Trash:

Gray bins are for all the remainder (trash) and anything with food products. Any corn-based or bio plastics go in the gray bins. DO NOT put trash in the blue and green bins. Once the recycling bin contains any mixed trash, it can no longer be recycled.

Check out this video for more information on what and where you can recycle on campus.

Green IT

The Office of Information Technology (OIT) works to ensure sustainability plays a role in every aspect of campus technology. Power management, hardware rotation, computer imaging and technology recycling are the primary ways OIT accomplishes this goal.

Power Management
OIT explores a number of power management solutions to increase on-campus energy conservation while maintaining expected, reliable service. OIT also maintains a regular computer replacement cycle to benefit from industry advances in power efficiency. For additional information, check out this article featuring St. Edward’s by University Business Magazine.

Equipment Replacement
OIT continually evaluates existing technology to determine its useful life.  Each year, OIT provides departments with an analysis of their current tech inventory and recommended replacement cycles. OIT maintains and updates equipment until the end of its useful life.

Recycling
OIT doesn't throw away its old technology. In fact, OIT retires an estimated 20% of campus technology each year. Still-functioning computers too old to be useful on campus are donated to local school districts and/or nonprofit organizations. OIT partners with local recyclers, and these partners dispose of old technology and the associated hazardous chemicals in an environmentally responsible manner. These partners are also accredited with industry certifications for the pickup and distribution of e-waste. They deliver IT Asset Disposition, Electronics Recycling, CRT Recycling and Certified Data Destruction for the university while following environmental practices and standards.

Energy Conservation

St. Edward's University’s Facilities team takes a multipronged approach to reducing the university's energy consumption, ranging from the types of equipment used to how they are controlled. Facilities purchases electricity from clean, renewable energy sources from Austin Energy and continually invests to maximize use of existing physical plant and building mechanical systems rather than using unnecessary resources to build new ones.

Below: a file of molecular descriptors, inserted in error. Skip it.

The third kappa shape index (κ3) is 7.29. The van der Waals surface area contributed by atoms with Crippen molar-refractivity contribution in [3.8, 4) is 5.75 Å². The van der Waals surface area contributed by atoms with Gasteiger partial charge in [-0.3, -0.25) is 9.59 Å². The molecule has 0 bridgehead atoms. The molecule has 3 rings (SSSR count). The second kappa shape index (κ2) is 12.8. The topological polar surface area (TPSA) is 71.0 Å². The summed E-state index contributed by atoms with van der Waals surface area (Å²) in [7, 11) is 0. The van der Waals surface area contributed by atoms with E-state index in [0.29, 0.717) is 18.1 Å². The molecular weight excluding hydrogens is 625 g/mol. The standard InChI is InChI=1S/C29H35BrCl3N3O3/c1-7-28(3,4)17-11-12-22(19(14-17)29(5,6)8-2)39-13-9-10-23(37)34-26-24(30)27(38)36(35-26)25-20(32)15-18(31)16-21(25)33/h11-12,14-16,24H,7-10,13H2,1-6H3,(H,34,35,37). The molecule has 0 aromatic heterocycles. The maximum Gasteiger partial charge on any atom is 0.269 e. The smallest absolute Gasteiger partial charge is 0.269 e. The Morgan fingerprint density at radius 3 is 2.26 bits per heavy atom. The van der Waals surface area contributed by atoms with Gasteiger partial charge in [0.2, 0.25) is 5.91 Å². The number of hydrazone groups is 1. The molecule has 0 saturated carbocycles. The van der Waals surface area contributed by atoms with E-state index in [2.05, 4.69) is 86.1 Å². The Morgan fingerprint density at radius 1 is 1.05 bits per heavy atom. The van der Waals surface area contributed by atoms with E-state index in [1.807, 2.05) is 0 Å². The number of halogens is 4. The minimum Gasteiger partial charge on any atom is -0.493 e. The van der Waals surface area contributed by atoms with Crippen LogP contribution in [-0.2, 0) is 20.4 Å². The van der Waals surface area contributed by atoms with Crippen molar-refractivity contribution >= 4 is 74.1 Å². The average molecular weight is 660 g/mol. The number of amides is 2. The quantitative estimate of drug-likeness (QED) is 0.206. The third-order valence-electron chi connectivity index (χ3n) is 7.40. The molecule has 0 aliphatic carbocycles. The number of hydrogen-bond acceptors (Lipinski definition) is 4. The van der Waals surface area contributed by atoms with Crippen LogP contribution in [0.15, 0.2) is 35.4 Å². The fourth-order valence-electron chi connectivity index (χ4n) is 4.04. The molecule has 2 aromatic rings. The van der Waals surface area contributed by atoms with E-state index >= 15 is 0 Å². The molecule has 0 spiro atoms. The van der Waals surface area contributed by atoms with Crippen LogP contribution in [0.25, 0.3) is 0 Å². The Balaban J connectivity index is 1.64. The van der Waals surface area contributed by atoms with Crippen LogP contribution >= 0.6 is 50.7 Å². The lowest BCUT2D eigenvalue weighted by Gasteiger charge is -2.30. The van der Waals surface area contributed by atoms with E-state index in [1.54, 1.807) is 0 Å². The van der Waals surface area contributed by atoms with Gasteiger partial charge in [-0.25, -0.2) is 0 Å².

Most campus buildings are cooled using chilled water that is pumped throughout the campus to reduce pumping costs. A majority of academic buildings and residence halls have web-based heating, ventilation, and air conditioning (HVAC) control systems that allow monitoring and adjustment from the Facilities office.

Click here to see how ten of St. Edward's University's buildings did reducing their energy consumption during the university’s participation in Campus Conservation Nationals, the largest electricity reduction competition for colleges and universities around the world.

Water Conservation

Water is one of our most precious resources, especially in a drought-prone state like Texas. St. Edward's University recognizes this and devotes a significant portion of its resource conservation efforts towards water. Existing buildings have been retrofitted with low flow water fixtures, and new buildings must comply with current water efficient plumbing requirements. Xeriscaping or planting predominantly native vegetation with low water requirements has been another means to increase water conservation on campus. Check our blog for news on specific water conservation updates.